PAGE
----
Friday, February 4, 2011

36,000 New Jobs and 9% Unemployment, Really?

There's an old adage that traders often cite which goes something like: The market can remain irrational longer than you can remain solvent.

This would be applicable today for anyone (present author included)who believes, a) the market is currently overvalued, and b) economic data should matter.

The latest Orwellian absurdity comes from the Department of Truth, otherwise known as the Bureau of Labor Statistics (BLS) which today produced the ultimate statistical aberration in saying that the number of net new non-farm jobs produced in America in the month of January was a mere 36,000, when expectations were for growth of 148,000.

Notwithstanding that number of new jobs doesn't even keep pace with new entrants into the work force (more on that later), the BLS also advised that the official unemployment rate fell from 9.4% to 9.0%.

By just about any measure, this is statistical nonsense. The only way the unemployment percentage could fall on such a low number of new jobs created would be if the labor force had suddenly declined drastically.

Let's check: no major disasters (well, besides a few big snow storms), an entire city was not wiped out by a nuclear blast and there was no mass suicide by employed people ensconced in office cubicles. However, the BLS has concluded that the US labor force declined from 153,690 to 153,186. In other words, more than 500,000 people just dropped out of the labor force in January.

On that topic, we wonder where they went and what they are doing to survive. Maybe they all were abducted by aliens, or since the weather has been so cold and snowy, decided to just leave their jobs. But, but, but, wouldn't that make the unemployment rate go up, rather than down?

Not according to the BLS. The true explanation is that these half million people were collecting unemployment insurance benefits since probably around February of 2009 and their 99 weeks have run their course, so, let's just not count them any more. Simple logic, but terribly, terribly wrong, because if we just dis-employ people, wait 99 weeks and then dismiss them from the survey numbers, we could see the unemployment rate at just 6 or 7 per cent before long, depending on how quickly the government decides that work is optional, and people can just survive on whatever scraps they pick up alongside the roads while they're on their way to... nowhere, presumably.

The BLS figures are so cockeyed as to make the authors blush, but we don't know who it is who puts these figures together each month, so we'll never know who should hold the shameful award for most obtuse statistics, which these most surely are.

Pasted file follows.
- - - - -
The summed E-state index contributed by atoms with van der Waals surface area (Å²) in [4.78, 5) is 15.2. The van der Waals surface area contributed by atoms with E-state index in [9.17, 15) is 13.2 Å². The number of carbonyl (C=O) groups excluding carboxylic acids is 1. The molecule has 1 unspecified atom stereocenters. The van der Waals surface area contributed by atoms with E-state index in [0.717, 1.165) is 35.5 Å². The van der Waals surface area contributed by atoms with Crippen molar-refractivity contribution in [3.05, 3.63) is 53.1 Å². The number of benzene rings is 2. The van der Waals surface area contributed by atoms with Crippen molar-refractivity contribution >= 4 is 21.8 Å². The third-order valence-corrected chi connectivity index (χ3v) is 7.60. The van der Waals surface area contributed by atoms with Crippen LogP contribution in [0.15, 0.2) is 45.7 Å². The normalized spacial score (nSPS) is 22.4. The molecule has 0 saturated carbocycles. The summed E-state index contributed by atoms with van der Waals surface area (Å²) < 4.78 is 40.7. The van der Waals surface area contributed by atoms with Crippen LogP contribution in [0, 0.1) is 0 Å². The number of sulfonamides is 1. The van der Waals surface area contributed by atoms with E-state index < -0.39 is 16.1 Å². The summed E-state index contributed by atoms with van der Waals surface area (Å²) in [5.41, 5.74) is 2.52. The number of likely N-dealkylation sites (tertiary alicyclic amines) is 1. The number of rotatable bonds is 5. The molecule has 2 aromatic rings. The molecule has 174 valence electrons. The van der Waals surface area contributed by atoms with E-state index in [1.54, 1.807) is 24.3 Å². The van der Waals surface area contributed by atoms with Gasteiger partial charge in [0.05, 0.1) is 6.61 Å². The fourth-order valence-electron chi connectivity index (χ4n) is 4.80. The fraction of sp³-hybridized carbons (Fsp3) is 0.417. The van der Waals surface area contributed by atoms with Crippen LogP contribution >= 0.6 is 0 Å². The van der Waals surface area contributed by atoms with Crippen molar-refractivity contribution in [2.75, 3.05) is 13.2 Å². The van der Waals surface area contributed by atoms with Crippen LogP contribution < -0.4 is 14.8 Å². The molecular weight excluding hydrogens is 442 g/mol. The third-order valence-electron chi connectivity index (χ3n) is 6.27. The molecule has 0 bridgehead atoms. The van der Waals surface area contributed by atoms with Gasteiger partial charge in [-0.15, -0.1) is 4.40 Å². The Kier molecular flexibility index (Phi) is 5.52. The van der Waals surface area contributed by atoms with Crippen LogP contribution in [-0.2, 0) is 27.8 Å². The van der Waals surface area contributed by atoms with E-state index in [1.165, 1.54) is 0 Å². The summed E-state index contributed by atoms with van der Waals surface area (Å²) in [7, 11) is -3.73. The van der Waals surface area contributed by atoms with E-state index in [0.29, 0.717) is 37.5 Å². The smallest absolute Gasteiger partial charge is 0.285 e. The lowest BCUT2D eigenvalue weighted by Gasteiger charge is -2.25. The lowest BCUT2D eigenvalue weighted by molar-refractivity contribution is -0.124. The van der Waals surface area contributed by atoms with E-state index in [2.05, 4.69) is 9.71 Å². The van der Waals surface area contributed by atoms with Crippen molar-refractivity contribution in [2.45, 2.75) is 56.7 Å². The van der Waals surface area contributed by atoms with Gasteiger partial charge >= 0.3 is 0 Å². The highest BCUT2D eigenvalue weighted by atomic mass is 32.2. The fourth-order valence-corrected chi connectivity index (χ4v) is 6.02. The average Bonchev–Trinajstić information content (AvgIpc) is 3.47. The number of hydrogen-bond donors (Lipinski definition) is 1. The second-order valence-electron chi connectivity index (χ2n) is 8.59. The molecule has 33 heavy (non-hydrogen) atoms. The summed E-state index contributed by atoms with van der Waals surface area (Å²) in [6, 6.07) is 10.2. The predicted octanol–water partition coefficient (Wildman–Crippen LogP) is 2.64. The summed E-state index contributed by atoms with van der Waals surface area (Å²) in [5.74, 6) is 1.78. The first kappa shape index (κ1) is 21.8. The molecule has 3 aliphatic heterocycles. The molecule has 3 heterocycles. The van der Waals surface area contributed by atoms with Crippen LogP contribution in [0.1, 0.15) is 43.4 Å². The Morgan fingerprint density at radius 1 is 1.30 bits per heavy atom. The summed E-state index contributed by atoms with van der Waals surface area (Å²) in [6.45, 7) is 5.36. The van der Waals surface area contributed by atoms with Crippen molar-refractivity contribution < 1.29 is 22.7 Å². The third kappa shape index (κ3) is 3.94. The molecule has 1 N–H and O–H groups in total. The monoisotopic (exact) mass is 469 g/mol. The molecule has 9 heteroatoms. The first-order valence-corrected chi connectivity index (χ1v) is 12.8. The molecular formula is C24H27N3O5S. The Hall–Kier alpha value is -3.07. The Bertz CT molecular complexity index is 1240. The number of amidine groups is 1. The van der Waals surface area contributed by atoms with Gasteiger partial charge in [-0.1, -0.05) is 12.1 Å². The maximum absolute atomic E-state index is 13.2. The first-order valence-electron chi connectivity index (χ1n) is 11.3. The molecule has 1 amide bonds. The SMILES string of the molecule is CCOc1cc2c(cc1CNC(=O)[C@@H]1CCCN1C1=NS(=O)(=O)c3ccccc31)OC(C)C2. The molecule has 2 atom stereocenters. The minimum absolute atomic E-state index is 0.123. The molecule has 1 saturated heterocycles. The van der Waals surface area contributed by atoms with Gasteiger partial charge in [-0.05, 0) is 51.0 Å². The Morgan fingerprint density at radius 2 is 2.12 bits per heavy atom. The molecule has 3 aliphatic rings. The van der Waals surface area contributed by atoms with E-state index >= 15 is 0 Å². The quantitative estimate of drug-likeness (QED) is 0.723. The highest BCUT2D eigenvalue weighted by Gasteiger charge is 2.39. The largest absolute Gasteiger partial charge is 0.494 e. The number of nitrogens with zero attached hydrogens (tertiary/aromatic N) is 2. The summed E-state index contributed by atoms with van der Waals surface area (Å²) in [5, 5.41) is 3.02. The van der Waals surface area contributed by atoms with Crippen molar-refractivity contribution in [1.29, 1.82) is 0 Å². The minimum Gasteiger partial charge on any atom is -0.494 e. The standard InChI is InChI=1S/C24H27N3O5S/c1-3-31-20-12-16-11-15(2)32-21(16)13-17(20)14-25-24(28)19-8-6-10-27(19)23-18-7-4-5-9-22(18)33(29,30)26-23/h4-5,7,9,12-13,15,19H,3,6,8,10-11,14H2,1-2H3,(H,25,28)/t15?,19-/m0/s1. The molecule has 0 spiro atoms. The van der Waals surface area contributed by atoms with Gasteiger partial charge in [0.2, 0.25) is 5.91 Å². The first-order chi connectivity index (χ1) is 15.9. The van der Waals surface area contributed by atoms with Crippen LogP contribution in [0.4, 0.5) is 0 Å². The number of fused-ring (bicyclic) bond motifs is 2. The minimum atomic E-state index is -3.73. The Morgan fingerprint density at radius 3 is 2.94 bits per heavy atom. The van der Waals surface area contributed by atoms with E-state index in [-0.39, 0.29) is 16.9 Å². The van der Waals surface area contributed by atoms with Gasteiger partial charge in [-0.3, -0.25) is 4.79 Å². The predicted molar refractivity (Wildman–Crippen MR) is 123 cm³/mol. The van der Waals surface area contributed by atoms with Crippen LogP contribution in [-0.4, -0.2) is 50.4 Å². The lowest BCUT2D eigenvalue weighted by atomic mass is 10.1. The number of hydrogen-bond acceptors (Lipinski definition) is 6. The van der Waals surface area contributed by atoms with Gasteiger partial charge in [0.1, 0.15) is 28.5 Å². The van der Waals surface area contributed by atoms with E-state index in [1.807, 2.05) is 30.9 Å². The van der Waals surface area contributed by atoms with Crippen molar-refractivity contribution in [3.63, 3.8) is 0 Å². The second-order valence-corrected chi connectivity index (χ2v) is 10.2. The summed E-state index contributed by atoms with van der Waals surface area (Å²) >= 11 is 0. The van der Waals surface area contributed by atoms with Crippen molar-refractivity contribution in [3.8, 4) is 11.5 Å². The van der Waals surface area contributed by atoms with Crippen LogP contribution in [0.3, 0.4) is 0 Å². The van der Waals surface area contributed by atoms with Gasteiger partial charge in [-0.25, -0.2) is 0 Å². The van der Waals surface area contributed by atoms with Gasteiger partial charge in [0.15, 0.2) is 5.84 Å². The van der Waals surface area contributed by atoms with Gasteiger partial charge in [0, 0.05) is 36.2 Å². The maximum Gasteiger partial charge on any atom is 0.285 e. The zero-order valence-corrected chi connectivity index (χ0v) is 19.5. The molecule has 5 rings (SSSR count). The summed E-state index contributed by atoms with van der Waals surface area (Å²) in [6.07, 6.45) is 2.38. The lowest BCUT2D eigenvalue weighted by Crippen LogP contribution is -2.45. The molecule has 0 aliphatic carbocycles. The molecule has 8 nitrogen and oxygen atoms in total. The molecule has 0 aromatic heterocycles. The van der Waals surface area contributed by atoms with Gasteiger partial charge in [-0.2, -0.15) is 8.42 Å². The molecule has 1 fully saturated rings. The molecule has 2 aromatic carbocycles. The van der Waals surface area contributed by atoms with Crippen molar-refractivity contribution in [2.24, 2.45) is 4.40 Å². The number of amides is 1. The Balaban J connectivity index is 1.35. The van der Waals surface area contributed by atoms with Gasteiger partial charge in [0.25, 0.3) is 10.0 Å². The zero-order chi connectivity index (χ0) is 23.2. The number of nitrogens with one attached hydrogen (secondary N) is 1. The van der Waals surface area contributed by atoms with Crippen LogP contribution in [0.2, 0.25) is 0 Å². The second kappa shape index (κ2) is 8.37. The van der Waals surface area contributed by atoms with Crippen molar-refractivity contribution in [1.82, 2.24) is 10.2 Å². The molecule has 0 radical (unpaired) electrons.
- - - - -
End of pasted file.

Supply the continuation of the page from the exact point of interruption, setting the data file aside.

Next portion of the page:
Because the numbers are so incongruously incoherent, investors, or the computers running the algos in the market, must have completely overlooked them, because if the first number - 36,000 net new jobs - is true, the US economy is sinking faster than a mob informant in the East River.

But, if the second number - 9.0% unemployment - is the real deal, then corporations and small businesses are hiring at a break-neck pace and the recovery is on track and we should all be eating lobster tails for dinner every night.

(Whew! I need a drink, and maybe some pills and an IV.)

The truth of the matter is that neither number is correct, though the 36,000 figure is probably a lot closer to the truth than . They are both highly-massaged digits from an unreliable sample in a series that is hopelessly flawed in many ways. And so, the markets did what any overinflated, hyped-by-monetary-easing, derivative-driven market would: they ignored them and went higher, mostly (the NYSE finished fractionally lower).

Dow 12,092.15, +29.89 (0.25%)
NASDAQ 2,769.30, +15.42 (0.56%)
S&P 500 1,310.87, +3.77 (0.29%)
NYSE Composite 8,288.50, -0.55 (0.01%)

Losers finished ahead of gainers, narrowly, 3327-3150. On the NASDAQ, there were 167 new highs, 25 new lows. On the NYSE, new highs beat new lows, 221-12.

NASDAQ Volume 1,966,407,750
NYSE Volume 4,477,823,500

In the commodity space, crude took a dive of $1.51, to $89.03, on rumors that Egyptian president Hosni Mubarek would step down, which makes little sense, except if the price was already $1.50 too high to begin. Gold lost $4.00, to $1,349.00, while silver gained 33 cents, to $29.06. We may be witnessing another dislocation of correlation in the precious metals as the gold-silver ratio regresses to the traditional norm of 16:1, though that figure is still a long way off in the distance.

Taking the BLS numbers into perspective, we are reminded of the quotation, "There are lies, damned lies, and statistics," popularised in the United States by Mark Twain (among others), who attributed it to the British Prime Minister Benjamin Disraeli (1804–1881). The two are probably enjoying a good laugh and twirl in their respective graves over the follies of fiat currency tied to nothing but the "good faith and credit of the government, of which there is little of the former and too much of the latter.

The world is not coming to an end, though the world as we know it, is. Metrics and measurements change according to political whim, and we can be relatively assured that most of the statistics and rounding-offs coming from the public sector (and many from the private sector, like bank profits) are fatally flawed and not to be believed.

With this in mind, one should not fret much over the immediate future, for it will look much like the immediate past. Forget economics for the weekend, enjoy the Super Bowl and begin making plans for a radically-different future come Monday.

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